The object is read-only, and attempting to add, modify, or delete its properties from within the component will result in a runtime error.

In the case of shadow DOM components, this.refs refers to elements inside of the shadow DOM. Whereas with light DOM components, it refers to elements inside of the light DOM. This makes sense, since in either case, the element must be defined in the template owned by that component in order to be accessible with this.refs.

To preserve backwards compatibility with existing components that may have defined a refs property, refs will be configurable and writable, so if a component defines its own refs, it will replace the one from LightningElement.prototype.

Multiple templates

In the case of multiple templates, the same rules as for this.template.querySelector() or this.querySelector() apply. Once the new template is rendered, this.refs refers to elements defined in the new template:

import a from './a.html';
import b from './b.html';

export default class extends LightningElement {
  count = 0;
  
  render() {
    return this.count % 2 === 0 ? a : b;
  }
  
  renderedCallback() {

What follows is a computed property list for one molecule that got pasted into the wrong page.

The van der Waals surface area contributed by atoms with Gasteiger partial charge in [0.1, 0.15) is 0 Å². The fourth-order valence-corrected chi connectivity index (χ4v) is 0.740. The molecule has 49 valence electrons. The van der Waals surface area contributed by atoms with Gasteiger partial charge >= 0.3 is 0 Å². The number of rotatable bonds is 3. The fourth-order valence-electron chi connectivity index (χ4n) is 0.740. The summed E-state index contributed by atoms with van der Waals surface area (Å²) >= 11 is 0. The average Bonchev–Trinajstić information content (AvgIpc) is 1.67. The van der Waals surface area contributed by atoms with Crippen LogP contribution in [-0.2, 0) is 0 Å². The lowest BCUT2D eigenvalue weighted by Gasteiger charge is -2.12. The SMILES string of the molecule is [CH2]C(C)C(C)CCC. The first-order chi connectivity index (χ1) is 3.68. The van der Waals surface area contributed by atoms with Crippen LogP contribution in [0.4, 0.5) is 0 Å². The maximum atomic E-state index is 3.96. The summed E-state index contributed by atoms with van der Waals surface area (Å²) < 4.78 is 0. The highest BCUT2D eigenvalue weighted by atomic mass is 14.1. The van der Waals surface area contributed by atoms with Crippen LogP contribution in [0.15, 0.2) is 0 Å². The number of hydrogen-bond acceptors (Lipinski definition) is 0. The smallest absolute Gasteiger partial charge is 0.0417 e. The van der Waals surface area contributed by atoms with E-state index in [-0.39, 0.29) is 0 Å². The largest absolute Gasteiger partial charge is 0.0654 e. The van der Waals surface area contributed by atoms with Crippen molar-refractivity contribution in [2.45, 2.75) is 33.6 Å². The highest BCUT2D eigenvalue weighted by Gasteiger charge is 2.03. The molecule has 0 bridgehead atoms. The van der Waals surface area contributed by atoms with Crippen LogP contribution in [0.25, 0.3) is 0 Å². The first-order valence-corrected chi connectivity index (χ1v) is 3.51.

console.log(this.refs);
  }
  
  increment () {
    this.count++;
  }
}
const cmp = createElement('x-component', { is: Component });
// Logs `this.refs` for a.html

cmp.increment();
// Logs `this.refs` for b.html

cmp.increment();
// Logs `this.refs` for a.html

Duplicate lwc:refs

If duplicate lwc:refs are defined in the same template:

<template>
    <div lwc:ref="foo"></div>
    <div lwc:ref="foo"></div>
</template>

... then the second one "wins" (in terms of depth-first tree order). The reason for allowing duplicates is explained below.

Conditional elements

In some cases, it may be useful to have elements that are conditionally defined based on <template if:true>. For example:

<template>
    <template if:true={darkMode}>
        <div lwc:ref="foo"></div>      
    </template>
    <template if:false={darkMode}>
        <div lwc:ref="foo"></div>
    </template>
</template>

In this case, it's convenient to be able to call this.refs.foo and to not care whether the element is inside the first <template> or the second.

Because the template compiler cannot know which conditions will cause an element to exist or not, we cannot support this use case while also disallowing duplicates. Therefore, the simplest solution for duplicates is to define whichever element is last (in terms of depth-first tree order) to be the one that "wins."